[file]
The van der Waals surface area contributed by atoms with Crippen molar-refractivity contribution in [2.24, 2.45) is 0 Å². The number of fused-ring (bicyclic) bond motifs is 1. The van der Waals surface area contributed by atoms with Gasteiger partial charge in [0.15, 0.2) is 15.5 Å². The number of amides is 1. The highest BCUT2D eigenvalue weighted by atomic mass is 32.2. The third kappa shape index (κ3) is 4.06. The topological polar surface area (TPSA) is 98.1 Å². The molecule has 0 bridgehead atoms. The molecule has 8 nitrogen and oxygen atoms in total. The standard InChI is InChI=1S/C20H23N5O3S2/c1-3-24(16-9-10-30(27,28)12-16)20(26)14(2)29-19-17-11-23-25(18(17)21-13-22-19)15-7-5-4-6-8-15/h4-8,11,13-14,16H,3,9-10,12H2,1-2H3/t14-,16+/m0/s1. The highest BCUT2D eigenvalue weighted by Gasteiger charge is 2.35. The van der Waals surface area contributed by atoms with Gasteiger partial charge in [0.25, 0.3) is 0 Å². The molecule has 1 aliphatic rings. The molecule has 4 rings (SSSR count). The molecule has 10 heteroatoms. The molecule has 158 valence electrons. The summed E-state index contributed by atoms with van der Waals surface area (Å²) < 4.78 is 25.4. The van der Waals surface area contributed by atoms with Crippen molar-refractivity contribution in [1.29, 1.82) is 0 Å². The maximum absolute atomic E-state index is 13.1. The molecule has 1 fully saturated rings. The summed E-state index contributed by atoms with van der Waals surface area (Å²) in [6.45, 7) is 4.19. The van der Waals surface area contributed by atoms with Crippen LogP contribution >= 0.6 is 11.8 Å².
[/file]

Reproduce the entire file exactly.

The van der Waals surface area contributed by atoms with Crippen molar-refractivity contribution in [2.24, 2.45) is 0 Å². The number of fused-ring (bicyclic) bond motifs is 1. The van der Waals surface area contributed by atoms with Gasteiger partial charge in [0.15, 0.2) is 15.5 Å². The number of amides is 1. The highest BCUT2D eigenvalue weighted by atomic mass is 32.2. The third kappa shape index (κ3) is 4.06. The topological polar surface area (TPSA) is 98.1 Å². The molecule has 0 bridgehead atoms. The molecule has 8 nitrogen and oxygen atoms in total. The standard InChI is InChI=1S/C20H23N5O3S2/c1-3-24(16-9-10-30(27,28)12-16)20(26)14(2)29-19-17-11-23-25(18(17)21-13-22-19)15-7-5-4-6-8-15/h4-8,11,13-14,16H,3,9-10,12H2,1-2H3/t14-,16+/m0/s1. The highest BCUT2D eigenvalue weighted by Gasteiger charge is 2.35. The van der Waals surface area contributed by atoms with Gasteiger partial charge in [0.25, 0.3) is 0 Å². The molecule has 1 aliphatic rings. The molecule has 4 rings (SSSR count). The molecule has 10 heteroatoms. The molecule has 158 valence electrons. The summed E-state index contributed by atoms with van der Waals surface area (Å²) < 4.78 is 25.4. The van der Waals surface area contributed by atoms with Crippen molar-refractivity contribution in [1.29, 1.82) is 0 Å². The maximum absolute atomic E-state index is 13.1. The molecule has 1 fully saturated rings. The summed E-state index contributed by atoms with van der Waals surface area (Å²) in [6.45, 7) is 4.19. The van der Waals surface area contributed by atoms with Crippen LogP contribution >= 0.6 is 11.8 Å².